Hardy, however, saw his already hefty frame expand to 330 pounds while in France, and he required medical care for cardiac fibrillation and the flu. Adding to the medical problems was Italian actor Adriano Rimoldi, who played the stowaway, when he fell from a docked yacht and required a month's recuperation away from the production.
When they were able to work, Laurel and Hardy saw their relationship with Joannon fray dramatically. Ida Laurel would later claim Joannon was an incompetent who spent three days filming a lake because, as she said, "it was the most photogenic lake he’d ever seen." In the middle of the production, US film director John Berry was quietly brought in to work with the comedy team. Berry’s US career was ruined by the Hollywood blacklist and he sought to start over in France. However, his participation was kept secret out of the fear that the film would not get a US theatrical release if it became known that a blacklisted director was at its helm. Berry’s contribution was not publicly acknowledged until 1967, when film historian William K. Everson cited the uncredited director’s input in his book The Films of Laurel and Hardy. While Berry never publicly acknowledged his work on Atoll K, the film's leading lady Suzy Delair confirmed his role during an interview with historian Norbert Aping.
My friend Joss makes pictures on photocopiers and sculptures out of concrete. He has also made a cassette tape that he's posting to people for free.
It consists of two audio mixes on one side, the first by him, which comes to life with the hauntological anthem 'Ghosts' and winds down with Harvey Pekar reminiscing about his home town.
The second is a ten minute mix rumoured to be recorded by members of The Crooked Circle back in 2005. The Crooked Circle are a secretive occult group who have been attempting to manipulate parts of art theory and local music cultures to make their dangerous ideas more digestible to the disenfranchised young people of the North East.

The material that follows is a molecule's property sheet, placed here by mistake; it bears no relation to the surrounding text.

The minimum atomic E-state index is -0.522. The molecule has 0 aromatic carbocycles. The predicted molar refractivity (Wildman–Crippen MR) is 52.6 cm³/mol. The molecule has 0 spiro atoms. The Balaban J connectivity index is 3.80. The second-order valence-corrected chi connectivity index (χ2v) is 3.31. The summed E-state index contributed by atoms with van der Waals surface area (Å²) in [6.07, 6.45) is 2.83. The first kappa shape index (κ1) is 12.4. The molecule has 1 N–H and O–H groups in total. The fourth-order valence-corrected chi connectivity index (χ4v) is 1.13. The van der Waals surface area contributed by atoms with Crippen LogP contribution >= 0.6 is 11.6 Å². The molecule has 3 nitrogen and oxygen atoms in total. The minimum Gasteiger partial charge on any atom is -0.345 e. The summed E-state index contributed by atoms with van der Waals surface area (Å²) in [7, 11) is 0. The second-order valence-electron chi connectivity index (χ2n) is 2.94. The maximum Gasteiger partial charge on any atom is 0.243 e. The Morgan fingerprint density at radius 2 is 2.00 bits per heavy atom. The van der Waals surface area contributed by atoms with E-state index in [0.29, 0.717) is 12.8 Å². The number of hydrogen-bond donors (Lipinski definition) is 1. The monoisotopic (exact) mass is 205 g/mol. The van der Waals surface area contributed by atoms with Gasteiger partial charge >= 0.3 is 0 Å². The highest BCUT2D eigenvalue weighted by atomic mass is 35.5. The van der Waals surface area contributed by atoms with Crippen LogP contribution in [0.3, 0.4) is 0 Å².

The other side of the tape is blank.
Email him for one:email@example.com
Last Step is an alias used by Aaron Funk, whom you may know as Venetian Snares. His new adventure is called 'Sleep' and - as the title suggests - it's a collection of compositions that Funk recorded quite literally as he was falling asleep.
For those used to Funk's more abrasive recordings the slower, woozy tempos and soporific atmospheres may come as a surprise. Recorded using his own arsenal of analogue synths and sequencers, Aaron has exploited the wandering timing and pitch of these old beasts to produce uncanny and evocative detuning effects which add to the induced torpor. Even the track titles relate to the theme: 'Xyrem', a narcolepsy treatment; 'Cimicdae', a name for the bedbug family. So, while the atmosphere may be unsettling in places, the tempos and structures are those of an experimental house music album, with abstracted 303 acid lines and classic drum machines acting as a welcome familiarity as you navigate the odd time-signatures and plastic aural sensations of Last Step's hypnagogic world.
In the words of the man himself:
"Sleep are tunes I recorded while falling asleep. These tracks are really different for me, really mellow and dreamy, that nice comfortable feeling when you're falling asleep. Feels pointless to describe it, that feeling, there really shouldn't be words for that state, so I describe the process a little instead. For awhile, when I was really tired and ready to go to bed instead of going to sleep I would make a tune. Get some stuff going on my sequencers, drum machines, patch up my modular and just jam it. Would fall asleep alot listening to the sequences, few seconds of sleep or a few minutes, wake up in it. This is what I sound like in my sleep."" - planet mu